Positive changes in international taxation

Law 466 also contains positive innovations. For instance: the introduction of a “look-through approach” to determine a beneficial owner of income and a mutual agreement procedure.

In particular, it is now possible to use the Double Tax Treaty not with the direct owner of income, but with its beneficial owner (“look through” approach). If a taxpayer understands that he/she pays income to an intermediary company, which then transfers it to a real beneficiary, the real beneficiary may apply to the tax authorities for confirmation of its status of beneficial owner of the income. In this case, the resident will be able to enjoy the benefit under the international convention with the real beneficiary of income and reduce the withholding tax rate.

Furthermore, the Tax Code introduces an additional chain of the administrative procedures for challenging the decisions of tax authorities concerning the application of international conventions. This procedure is called the mutual agreement procedure (it will presumably come into effect in six months). Under such a procedure, a taxpayer may challenge a decision of the tax authorities to a competent body (the Ministry of Finance), and, after consultations with a foreign company, the taxpayer’s complaint may be granted. In any case, the taxpayer reserves the right to further challenge a decision of the tax authorities in court.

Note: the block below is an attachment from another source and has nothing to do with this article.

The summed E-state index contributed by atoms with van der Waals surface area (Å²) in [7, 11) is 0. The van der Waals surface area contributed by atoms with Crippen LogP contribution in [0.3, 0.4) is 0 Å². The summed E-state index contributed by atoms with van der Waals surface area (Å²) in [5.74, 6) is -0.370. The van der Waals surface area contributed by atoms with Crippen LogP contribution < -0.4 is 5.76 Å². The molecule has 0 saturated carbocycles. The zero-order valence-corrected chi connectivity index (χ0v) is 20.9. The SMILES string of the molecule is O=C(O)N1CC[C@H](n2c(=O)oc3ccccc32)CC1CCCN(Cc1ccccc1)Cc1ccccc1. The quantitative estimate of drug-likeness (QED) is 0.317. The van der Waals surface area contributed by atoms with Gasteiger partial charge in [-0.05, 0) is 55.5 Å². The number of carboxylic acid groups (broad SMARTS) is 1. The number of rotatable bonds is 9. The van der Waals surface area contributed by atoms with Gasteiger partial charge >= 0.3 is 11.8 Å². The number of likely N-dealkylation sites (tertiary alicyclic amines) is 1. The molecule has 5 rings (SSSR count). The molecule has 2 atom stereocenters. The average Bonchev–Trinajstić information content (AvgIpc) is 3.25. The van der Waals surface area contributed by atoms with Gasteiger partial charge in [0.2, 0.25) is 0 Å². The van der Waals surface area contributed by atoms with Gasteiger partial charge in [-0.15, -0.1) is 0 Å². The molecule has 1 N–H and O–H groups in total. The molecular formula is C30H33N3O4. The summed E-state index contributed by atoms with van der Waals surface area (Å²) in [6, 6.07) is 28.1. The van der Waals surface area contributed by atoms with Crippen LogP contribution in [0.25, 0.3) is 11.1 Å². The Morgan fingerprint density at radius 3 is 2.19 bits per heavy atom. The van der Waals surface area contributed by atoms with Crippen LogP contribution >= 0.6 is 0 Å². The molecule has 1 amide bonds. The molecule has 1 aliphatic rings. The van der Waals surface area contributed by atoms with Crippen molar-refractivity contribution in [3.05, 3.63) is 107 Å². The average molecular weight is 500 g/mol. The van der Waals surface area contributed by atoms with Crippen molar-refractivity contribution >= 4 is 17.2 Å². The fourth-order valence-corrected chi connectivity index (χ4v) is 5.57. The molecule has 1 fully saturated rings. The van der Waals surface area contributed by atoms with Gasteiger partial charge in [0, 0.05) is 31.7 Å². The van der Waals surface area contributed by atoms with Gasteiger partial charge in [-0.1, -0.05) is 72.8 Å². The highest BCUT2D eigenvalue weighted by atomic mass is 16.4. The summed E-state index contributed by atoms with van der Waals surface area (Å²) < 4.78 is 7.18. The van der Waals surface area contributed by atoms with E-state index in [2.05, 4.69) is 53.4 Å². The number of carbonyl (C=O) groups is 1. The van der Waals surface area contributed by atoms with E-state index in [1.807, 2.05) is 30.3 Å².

Permanent establishments of non-residents

However, not all novelties of Law 466 are positive. The new rules of taxation for non-residents, which have been in effect since May 23, make the presence of the latter in Ukraine much more difficult without a permanent establishment. For instance, residents using the corporate mail of a non-resident, who enter into agreements on behalf on a non-resident, or residents holding negotiations on concluding agreements by non-residents shall be equal to a permanent establishment. In addition, persons providing services in Ukraine on behalf of a non-resident for more than 183 days a year may be recognized as permanent establishments. Such persons will have to register with tax authorities as a permanent establishment and to pay tax on non-residents’ income at the general rate of 18%. Moreover, the tax authorities now have the right to register a non-resident’ establishment following the results of inspecting its activity in Ukraine and to charge the non-resident a penalty of UAH 100,000 for failure to register the permanent establishment.